An alternative history of the SEC, by Chris Huston:
SEC football changed when Urban Meyer took his coaching talents to Gainesville.
A league that had won just two BCS titles between 1998 and 2005 suddenly figured a few things out. Mainly, it realized that it’s not enough to just roll the ball out there on the field and expect superior talent to overcome your opponent.
Players mattered, sure, but so did plays.
It’s almost quaint to think back to the many observers who scoffed at the notion that the spread offense would thrive in the SEC. But a couple years into the Meyer tenure, the verdict was in and crystal clear. And most of the rest of the league quickly followed suit.
In 2006, only one team in the league scored more than 30 points per game. A year later, six teams averaged over 30 points per game. By 2010, seven teams did so, with 10 overall averaging 29 or better. And most of them did so by utilizing some sort of spread, or sprinkling in variations of it as part of their offense. Even normally-stodgy Alabama found success running plays out of the Pistol, Wildcat and passing spread formations. [Emphasis added.]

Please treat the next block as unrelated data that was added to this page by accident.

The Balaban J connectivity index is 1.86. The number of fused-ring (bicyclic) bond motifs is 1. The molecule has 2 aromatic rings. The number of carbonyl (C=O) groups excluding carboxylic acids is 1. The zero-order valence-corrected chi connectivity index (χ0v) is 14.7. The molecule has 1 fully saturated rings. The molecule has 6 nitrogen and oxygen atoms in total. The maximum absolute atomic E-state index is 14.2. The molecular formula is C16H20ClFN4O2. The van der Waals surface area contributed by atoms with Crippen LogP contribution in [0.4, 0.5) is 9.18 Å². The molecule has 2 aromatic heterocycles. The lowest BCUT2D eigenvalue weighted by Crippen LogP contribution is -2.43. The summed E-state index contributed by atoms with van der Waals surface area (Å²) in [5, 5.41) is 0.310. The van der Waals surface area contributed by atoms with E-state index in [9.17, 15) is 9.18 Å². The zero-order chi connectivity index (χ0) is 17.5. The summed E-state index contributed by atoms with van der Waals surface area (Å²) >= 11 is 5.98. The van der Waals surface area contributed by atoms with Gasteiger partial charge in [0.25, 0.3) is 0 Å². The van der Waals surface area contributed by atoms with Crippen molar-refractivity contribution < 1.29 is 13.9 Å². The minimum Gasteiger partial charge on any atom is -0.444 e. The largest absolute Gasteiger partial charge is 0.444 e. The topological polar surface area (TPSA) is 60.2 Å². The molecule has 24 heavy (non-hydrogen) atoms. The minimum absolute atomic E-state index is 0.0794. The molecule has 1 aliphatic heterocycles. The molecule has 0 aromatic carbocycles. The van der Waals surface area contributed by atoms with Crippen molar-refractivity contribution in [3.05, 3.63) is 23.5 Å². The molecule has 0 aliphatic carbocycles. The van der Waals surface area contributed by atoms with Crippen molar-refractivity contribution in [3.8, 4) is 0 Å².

See what he did there? When you get to the point that you label every offensive formation that isn’t a pro-set as some variant of the spread, you’ve rendered the term meaningless.
I previously explored Florida’s scoring history under Meyer in this post.